Roughly 15 percent of the state’s population is age 60 and older. Further, workers age 55 and older make up 17 percent of the labor force. As the population “greys”, the economic importance of older Utahns will naturally become of greater importance. The Deseret News recently reported that in 2015 there were 337 people in Utah over the age of 100. In 50 years, there will be nearly 7,000.
As an example of the information available and the potential for insights, this post will focus on Grand County.
The visualization has six profile segmentations, each represented by a “tab” above the graphs that one can click on. The first tab is a statewide overview of Utahns age 60 and older. From this the reader can generalize that about half of older Utahns still receive taxable income (either passive or active) and/or retirement income. Around 5 percent qualify for some form of public assistance. The typical older Utahn owns his or her home, is married, and speaks English.
The second tab shows unemployment rates by county and age. Older working age Grand County residents experience lower unemployment than the state as a whole, although the relationship reverses when for the post 65 year old cohort.
Tab three shows that this rate is real rather than ephemeral; the labor participation rates up to age 62 are significantly higher than statewide. After age 62, the comparison reverses; older Grand County males are then less likely to participate in the labor force. This pattern seems to be consistent throughout Eastern Utah. Analysts believe that that the higher participation for workers under age 62 are out of necessity; private sector jobs that provide retirement plans are not as common in rural areas. The lower participation rates after age 62 could be a function of the availability of social security and the more physical nature of occupations in rural areas.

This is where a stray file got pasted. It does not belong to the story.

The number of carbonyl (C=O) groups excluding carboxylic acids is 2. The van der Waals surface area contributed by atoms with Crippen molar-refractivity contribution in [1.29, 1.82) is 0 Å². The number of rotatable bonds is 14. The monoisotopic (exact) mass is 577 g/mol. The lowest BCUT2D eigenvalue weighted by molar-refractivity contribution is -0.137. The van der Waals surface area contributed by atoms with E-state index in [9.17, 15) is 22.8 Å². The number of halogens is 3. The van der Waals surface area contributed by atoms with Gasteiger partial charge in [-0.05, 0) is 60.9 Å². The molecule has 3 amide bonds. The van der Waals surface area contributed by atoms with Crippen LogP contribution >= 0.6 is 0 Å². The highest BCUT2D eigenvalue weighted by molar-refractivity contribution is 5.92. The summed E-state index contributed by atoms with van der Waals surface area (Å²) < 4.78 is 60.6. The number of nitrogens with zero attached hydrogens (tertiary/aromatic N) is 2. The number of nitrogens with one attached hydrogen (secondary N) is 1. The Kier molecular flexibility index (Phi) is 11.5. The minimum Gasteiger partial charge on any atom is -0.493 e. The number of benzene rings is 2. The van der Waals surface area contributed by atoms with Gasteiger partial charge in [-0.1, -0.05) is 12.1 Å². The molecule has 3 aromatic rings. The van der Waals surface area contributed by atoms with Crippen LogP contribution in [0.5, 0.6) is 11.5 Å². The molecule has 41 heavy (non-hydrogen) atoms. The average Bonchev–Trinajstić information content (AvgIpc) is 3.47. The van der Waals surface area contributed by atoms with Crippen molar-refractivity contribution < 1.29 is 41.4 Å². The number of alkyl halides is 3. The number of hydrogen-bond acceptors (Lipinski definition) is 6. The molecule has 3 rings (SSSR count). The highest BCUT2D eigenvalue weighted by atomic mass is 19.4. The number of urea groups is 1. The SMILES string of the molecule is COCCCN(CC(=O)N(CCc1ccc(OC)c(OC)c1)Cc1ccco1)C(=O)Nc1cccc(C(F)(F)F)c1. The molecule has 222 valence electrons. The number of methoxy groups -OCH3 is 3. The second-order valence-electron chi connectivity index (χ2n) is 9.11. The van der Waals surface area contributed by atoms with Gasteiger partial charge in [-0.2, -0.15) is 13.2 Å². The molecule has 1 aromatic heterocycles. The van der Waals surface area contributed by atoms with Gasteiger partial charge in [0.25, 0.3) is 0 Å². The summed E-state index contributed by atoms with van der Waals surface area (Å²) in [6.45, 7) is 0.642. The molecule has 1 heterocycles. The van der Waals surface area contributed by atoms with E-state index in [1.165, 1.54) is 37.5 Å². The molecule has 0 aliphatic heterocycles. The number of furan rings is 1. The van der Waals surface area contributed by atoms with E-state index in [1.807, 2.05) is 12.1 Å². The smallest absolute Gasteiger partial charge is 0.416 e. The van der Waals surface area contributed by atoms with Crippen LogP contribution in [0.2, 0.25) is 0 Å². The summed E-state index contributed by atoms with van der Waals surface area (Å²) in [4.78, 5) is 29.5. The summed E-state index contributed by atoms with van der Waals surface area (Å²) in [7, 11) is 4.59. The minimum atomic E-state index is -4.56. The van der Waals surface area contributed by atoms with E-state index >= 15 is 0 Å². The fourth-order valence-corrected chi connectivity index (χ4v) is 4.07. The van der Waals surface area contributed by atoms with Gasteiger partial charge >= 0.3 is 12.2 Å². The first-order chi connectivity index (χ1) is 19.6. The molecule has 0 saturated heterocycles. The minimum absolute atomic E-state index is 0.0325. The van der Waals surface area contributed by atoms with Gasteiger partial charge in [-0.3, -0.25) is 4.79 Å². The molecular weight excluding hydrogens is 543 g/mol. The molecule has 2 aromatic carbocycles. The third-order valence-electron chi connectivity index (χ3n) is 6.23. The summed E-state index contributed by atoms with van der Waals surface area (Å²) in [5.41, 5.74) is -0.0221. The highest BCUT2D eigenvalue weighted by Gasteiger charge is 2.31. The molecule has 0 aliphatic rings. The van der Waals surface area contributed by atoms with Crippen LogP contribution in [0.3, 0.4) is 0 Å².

The fourth tab shows the older population sorted by poverty level which is $11,670 for an individual. Poverty is much more common in the county than it is statewide. The proportion of residents at the highest end of the scale (more than 400 percent of poverty or $46,680) is less in the county than statewide for older Utahns in the age 55 to 64 cohort but almost exactly the same for the retirement age cohorts. This is most likely a function of migration; urban retirees are drawn to the area and skew the profile toward the statewide statistics.
The fifth tab displays insurance coverage differentiated by educational attainment for older Utahns. Note that there is no display for persons without coverage; due to Medicare, that number is statistically zero for both Grand County and the state as a whole for persons over age 65. Give the inferred prevalence of urban retirees, it is not surprising that so many Grand County residents over age 65 are covered by private insurance. Private insurance coverage also correlates with education. Better educated workers have better noncash benefits and would therefore prefer their private plan over the public options.
The sixth and final tab shows disability rates for older Utahns. Disability rates for Grand County resident are generally the same as for older Utahns statewide. It is somewhat puzzling to observe that the county rates for the age 75 and older cohorts are similar to the state’s. Given, the absence of substantial medical infrastructure, one who assume that disabled county residents would leave the area and therefore depress the disability rate.